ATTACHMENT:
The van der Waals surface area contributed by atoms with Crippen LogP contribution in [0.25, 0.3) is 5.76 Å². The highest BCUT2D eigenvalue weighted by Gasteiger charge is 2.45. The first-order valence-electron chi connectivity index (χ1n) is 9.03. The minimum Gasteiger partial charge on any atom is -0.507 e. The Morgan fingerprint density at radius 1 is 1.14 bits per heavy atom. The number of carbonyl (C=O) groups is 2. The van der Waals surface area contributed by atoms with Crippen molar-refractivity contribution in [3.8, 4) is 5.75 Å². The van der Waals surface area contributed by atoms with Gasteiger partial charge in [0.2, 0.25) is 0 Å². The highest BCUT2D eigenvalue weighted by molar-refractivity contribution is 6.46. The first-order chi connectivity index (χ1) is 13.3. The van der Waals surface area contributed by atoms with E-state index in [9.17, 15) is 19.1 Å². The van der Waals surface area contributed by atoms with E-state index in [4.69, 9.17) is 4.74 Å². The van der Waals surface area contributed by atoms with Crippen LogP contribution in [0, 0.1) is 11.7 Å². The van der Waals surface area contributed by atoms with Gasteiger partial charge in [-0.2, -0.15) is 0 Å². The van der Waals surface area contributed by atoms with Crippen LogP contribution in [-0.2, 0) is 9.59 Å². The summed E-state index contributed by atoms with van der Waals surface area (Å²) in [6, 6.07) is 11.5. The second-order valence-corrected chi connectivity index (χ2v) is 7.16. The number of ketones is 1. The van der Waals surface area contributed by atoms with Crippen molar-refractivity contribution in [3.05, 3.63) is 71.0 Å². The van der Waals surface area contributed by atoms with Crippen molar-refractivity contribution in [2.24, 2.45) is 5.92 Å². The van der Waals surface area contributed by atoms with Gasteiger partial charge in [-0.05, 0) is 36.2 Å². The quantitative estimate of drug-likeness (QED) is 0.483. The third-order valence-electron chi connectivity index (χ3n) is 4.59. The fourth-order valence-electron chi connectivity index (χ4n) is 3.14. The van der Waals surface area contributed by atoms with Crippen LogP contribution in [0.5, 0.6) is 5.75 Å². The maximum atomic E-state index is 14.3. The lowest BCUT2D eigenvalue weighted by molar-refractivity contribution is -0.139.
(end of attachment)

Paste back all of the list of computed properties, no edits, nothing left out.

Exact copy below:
The van der Waals surface area contributed by atoms with Crippen LogP contribution in [0.25, 0.3) is 5.76 Å². The highest BCUT2D eigenvalue weighted by Gasteiger charge is 2.45. The first-order valence-electron chi connectivity index (χ1n) is 9.03. The minimum Gasteiger partial charge on any atom is -0.507 e. The Morgan fingerprint density at radius 1 is 1.14 bits per heavy atom. The number of carbonyl (C=O) groups is 2. The van der Waals surface area contributed by atoms with Crippen molar-refractivity contribution in [3.8, 4) is 5.75 Å². The van der Waals surface area contributed by atoms with Gasteiger partial charge in [0.2, 0.25) is 0 Å². The highest BCUT2D eigenvalue weighted by molar-refractivity contribution is 6.46. The first-order chi connectivity index (χ1) is 13.3. The van der Waals surface area contributed by atoms with E-state index in [9.17, 15) is 19.1 Å². The van der Waals surface area contributed by atoms with E-state index in [4.69, 9.17) is 4.74 Å². The van der Waals surface area contributed by atoms with Crippen LogP contribution in [0, 0.1) is 11.7 Å². The van der Waals surface area contributed by atoms with Gasteiger partial charge in [-0.2, -0.15) is 0 Å². The van der Waals surface area contributed by atoms with Crippen LogP contribution in [-0.2, 0) is 9.59 Å². The summed E-state index contributed by atoms with van der Waals surface area (Å²) in [6, 6.07) is 11.5. The second-order valence-corrected chi connectivity index (χ2v) is 7.16. The number of ketones is 1. The van der Waals surface area contributed by atoms with Crippen molar-refractivity contribution in [3.05, 3.63) is 71.0 Å². The van der Waals surface area contributed by atoms with Crippen molar-refractivity contribution in [2.24, 2.45) is 5.92 Å². The van der Waals surface area contributed by atoms with Gasteiger partial charge in [-0.05, 0) is 36.2 Å². The quantitative estimate of drug-likeness (QED) is 0.483. The third-order valence-electron chi connectivity index (χ3n) is 4.59. The fourth-order valence-electron chi connectivity index (χ4n) is 3.14. The van der Waals surface area contributed by atoms with Crippen LogP contribution in [0.5, 0.6) is 5.75 Å². The maximum atomic E-state index is 14.3. The lowest BCUT2D eigenvalue weighted by molar-refractivity contribution is -0.139.